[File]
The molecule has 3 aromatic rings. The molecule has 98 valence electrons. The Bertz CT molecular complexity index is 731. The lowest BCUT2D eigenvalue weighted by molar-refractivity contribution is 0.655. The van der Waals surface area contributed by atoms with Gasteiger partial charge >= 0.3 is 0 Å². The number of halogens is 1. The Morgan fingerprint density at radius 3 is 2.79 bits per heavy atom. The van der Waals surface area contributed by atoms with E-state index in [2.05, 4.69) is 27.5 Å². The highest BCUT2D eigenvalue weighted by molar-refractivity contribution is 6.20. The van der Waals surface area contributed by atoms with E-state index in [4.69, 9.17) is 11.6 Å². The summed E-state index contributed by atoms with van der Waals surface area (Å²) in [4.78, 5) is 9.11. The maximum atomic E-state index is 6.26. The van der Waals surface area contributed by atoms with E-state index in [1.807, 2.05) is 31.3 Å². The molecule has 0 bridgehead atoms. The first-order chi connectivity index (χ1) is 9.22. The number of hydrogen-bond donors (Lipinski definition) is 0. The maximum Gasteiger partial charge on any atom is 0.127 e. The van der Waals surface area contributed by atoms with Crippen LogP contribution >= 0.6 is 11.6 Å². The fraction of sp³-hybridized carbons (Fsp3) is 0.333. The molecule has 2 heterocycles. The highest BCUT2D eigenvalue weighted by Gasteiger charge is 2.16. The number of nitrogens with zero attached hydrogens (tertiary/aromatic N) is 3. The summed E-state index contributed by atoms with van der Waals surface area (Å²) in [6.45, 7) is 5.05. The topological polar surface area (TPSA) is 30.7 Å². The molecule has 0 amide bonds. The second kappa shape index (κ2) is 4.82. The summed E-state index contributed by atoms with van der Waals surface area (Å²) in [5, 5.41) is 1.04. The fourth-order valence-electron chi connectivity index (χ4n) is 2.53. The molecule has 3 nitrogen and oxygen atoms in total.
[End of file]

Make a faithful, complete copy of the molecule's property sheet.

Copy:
The molecule has 3 aromatic rings. The molecule has 98 valence electrons. The Bertz CT molecular complexity index is 731. The lowest BCUT2D eigenvalue weighted by molar-refractivity contribution is 0.655. The van der Waals surface area contributed by atoms with Gasteiger partial charge >= 0.3 is 0 Å². The number of halogens is 1. The Morgan fingerprint density at radius 3 is 2.79 bits per heavy atom. The van der Waals surface area contributed by atoms with E-state index in [2.05, 4.69) is 27.5 Å². The highest BCUT2D eigenvalue weighted by molar-refractivity contribution is 6.20. The van der Waals surface area contributed by atoms with E-state index in [4.69, 9.17) is 11.6 Å². The summed E-state index contributed by atoms with van der Waals surface area (Å²) in [4.78, 5) is 9.11. The maximum atomic E-state index is 6.26. The van der Waals surface area contributed by atoms with E-state index in [1.807, 2.05) is 31.3 Å². The molecule has 0 bridgehead atoms. The first-order chi connectivity index (χ1) is 9.22. The number of hydrogen-bond donors (Lipinski definition) is 0. The maximum Gasteiger partial charge on any atom is 0.127 e. The van der Waals surface area contributed by atoms with Crippen LogP contribution >= 0.6 is 11.6 Å². The fraction of sp³-hybridized carbons (Fsp3) is 0.333. The molecule has 2 heterocycles. The highest BCUT2D eigenvalue weighted by Gasteiger charge is 2.16. The number of nitrogens with zero attached hydrogens (tertiary/aromatic N) is 3. The summed E-state index contributed by atoms with van der Waals surface area (Å²) in [6.45, 7) is 5.05. The topological polar surface area (TPSA) is 30.7 Å². The molecule has 0 amide bonds. The second kappa shape index (κ2) is 4.82. The summed E-state index contributed by atoms with van der Waals surface area (Å²) in [5, 5.41) is 1.04. The fourth-order valence-electron chi connectivity index (χ4n) is 2.53. The molecule has 3 nitrogen and oxygen atoms in total.